New campaign says women can captain superyachts

Abi Smith  |  19th March 2020

Two top women sailors have launched a maritime mission to help schoolgirls choose careers that will take them to the top ranks of the sailing industry.

Jenny Matthews and Natasha Ambrose, who are both first officers on superyachts, are embarking on a world tour to encourage schoolgirls to consider careers as superyacht captains after discovering that more than 95% of yacht captains and first officers are men. Their mission is to rewrite the narrative of women in maritime by raising visibility and awareness.

Matthews, aged 30 is from New Zealand and joined the superyacht industry as a stewardess when she was 18, said she decided to start the ‘She of the Sea campaign’ because “after securing my officer of the watch ticket in 2018, I realised that in the eight years working on deck, I’d never worked with another woman in the deck department”. The deck department is the senior staff who navigate the ship alongside the captain.

“I wanted to know if there were any other women officers out there,” she said. “It took a long time to find any official statistics, but research by the Maritime and Coastguard Agency shows that just 60 women have qualified as senior yacht seafarers since 2006, out of a total of 1,210 people.”

She continued: “I’ve got to be honest with you – it’s tough to get a job, full stop. This industry is highly competitive with so many people wanting to work in it. And being a female wanting to work in a more male-dominated role can be very challenging.”

Matthews said raising awareness that women can be captains and chief engineers was a key part of the campaign. There is an unconscious bias in the industry where women are seen as stewardesses rather than deckhands. It comes back to the core perceptions people have about what jobs people should do based on their gender, not what they could be good at.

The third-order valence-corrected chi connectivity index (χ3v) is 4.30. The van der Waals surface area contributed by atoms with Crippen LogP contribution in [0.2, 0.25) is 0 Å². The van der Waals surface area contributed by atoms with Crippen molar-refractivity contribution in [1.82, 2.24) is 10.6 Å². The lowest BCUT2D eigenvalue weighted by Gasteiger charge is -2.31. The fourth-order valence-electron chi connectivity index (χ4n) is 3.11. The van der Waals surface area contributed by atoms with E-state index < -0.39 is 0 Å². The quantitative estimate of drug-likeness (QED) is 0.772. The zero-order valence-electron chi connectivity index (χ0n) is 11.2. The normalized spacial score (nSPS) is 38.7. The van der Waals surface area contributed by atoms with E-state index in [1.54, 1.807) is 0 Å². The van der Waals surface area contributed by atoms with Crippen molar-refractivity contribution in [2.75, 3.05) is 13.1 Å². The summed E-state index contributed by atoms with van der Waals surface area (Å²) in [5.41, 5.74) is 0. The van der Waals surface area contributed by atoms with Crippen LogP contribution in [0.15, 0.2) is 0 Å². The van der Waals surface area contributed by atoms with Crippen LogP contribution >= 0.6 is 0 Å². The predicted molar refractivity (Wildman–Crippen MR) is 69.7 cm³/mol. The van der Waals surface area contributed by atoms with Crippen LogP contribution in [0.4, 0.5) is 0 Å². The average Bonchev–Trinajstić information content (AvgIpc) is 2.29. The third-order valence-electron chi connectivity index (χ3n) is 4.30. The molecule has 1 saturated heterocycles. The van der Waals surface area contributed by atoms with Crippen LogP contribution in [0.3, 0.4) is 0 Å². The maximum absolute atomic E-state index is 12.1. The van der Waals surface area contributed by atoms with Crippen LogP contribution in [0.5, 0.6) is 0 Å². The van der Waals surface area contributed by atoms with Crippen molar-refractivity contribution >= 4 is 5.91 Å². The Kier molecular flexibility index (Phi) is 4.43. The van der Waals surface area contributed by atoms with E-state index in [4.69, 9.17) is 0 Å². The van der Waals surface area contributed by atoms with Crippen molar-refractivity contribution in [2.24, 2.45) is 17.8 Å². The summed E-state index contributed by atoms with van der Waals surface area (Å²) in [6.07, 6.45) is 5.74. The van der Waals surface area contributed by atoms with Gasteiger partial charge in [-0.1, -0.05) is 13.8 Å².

The women said their campaign was inspired by Kate McCue, the first woman to captain a ‘mega’ cruise ship, the Celebrity Edge, a $1bn 130,000-tonne cruise ship with capacity for 2,900 passengers.

Ambrose, 32, from Chichester, West Sussex, said a core part of the She of the Sea campaign was to let schoolchildren know that working as an officer or engineer on a superyacht sailing the world was a viable career no matter their gender – if they worked hard at maths and science.

“The only way to really change things is to get people enthused when they are young,” Ambrose said. “Our phrase is, ‘If she can see it, she can be it’.”

They are planning their own roadshow which they will take to schools in the UK and across the world to encourage girls to study the STEM subjects as superyachting is literally all stem - science, technology, engineering and maths - from designing them to building them to working out where they can go and driving them.

The She of the Sea campaign also aims to connect and support women already working in the industry. “It’s about letting people know that they’re not alone, and we are here for each other,” Matthews said.